While the August recess and upcoming November midterm elections continued to put a damper on marijuana reform efforts at the federal level, the last two weeks nonetheless saw a number of important developments. Among the most significant were the submission of signatures to put recreational cannabis on the ballot in Oklahoma, ballot certification for a recreational legalization question in North Dakota, and opposition by California cities to the state’s plan to permit cannabis deliveries. You can learn about all that and more in this week’s Legislative Roundup!
On Wednesday, August 8, a group seeking to legalize recreational cannabis for adults in Oklahoma submitted signature to put the issue to voters in November. However, the fate of this effort is still far from certain because the group, Green the Vote, does not know how many signatures it even submitted, much less how many of those were valid. The Oklahoma Secretary of State will now count the valid signatures and make a determination as to whether the question qualifies for the November midterm election ballot. Green the Vote had announced that it had obtained the more than 124,000 signatures necessary, but later retracted that statement, saying that number was “inflated.”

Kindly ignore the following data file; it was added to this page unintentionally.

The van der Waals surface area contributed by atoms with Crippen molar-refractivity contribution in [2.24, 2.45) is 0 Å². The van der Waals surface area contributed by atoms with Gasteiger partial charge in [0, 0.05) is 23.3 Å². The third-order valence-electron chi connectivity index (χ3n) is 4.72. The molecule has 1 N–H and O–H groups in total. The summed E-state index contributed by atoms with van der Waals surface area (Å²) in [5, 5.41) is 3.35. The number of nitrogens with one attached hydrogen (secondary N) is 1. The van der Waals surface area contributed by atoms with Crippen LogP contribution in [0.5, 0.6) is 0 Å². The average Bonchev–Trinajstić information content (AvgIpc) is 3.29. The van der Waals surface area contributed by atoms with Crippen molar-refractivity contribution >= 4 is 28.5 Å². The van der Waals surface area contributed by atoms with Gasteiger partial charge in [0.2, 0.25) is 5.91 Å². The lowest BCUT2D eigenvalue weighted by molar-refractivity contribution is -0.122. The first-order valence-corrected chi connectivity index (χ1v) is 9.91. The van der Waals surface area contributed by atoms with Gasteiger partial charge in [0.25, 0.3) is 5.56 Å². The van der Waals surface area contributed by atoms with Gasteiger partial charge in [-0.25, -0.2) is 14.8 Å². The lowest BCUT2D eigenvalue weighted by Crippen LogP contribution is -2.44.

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That same week, Governor Mary Fallin signed off on a new set of regulations for medical marijuana in the state. The rules, which are among the least restrictive in the United States, come after the state legislature had sought to essentially replace the voter-approved medical marijuana law with a tightly restricted system. Lawmakers were forced to drop that legislation after the state Supreme Court ruled it unconstitutional.
On Monday, August 13, North Dakota Secretary of State Al Jaeger announced that supporters of recreational cannabis had submitted more than the enough signatures to put a legalization question on the November ballot. Legalize ND submitted 14,637 out of a necessary 13,452 signatures for a proposal to legalize the production, sale, and use of cannabis for adults 21 and older in the state.
In an open letter to state regulators Monday, the League of California Cities denounced recently-released draft regulations on home deliveries pf cannabis products. In the letter, the organization, which represents all municipalities in the state of California, argued that the rules would effectively circumvent the voter-approved cannabis law by allow unlimited home deliveries in localities that have banned marijuana businesses.
California’s most recent set of proposed regulations significantly loosened regulations on deliveries to allow businesses to operate under the so-called “ice cream truck” model, wherein delivery trucks essentially operate as fully-stocked mobile dispensaries, filling orders as they come in, rather than having to stock orders at a store and carry only what was ordered prior to departure.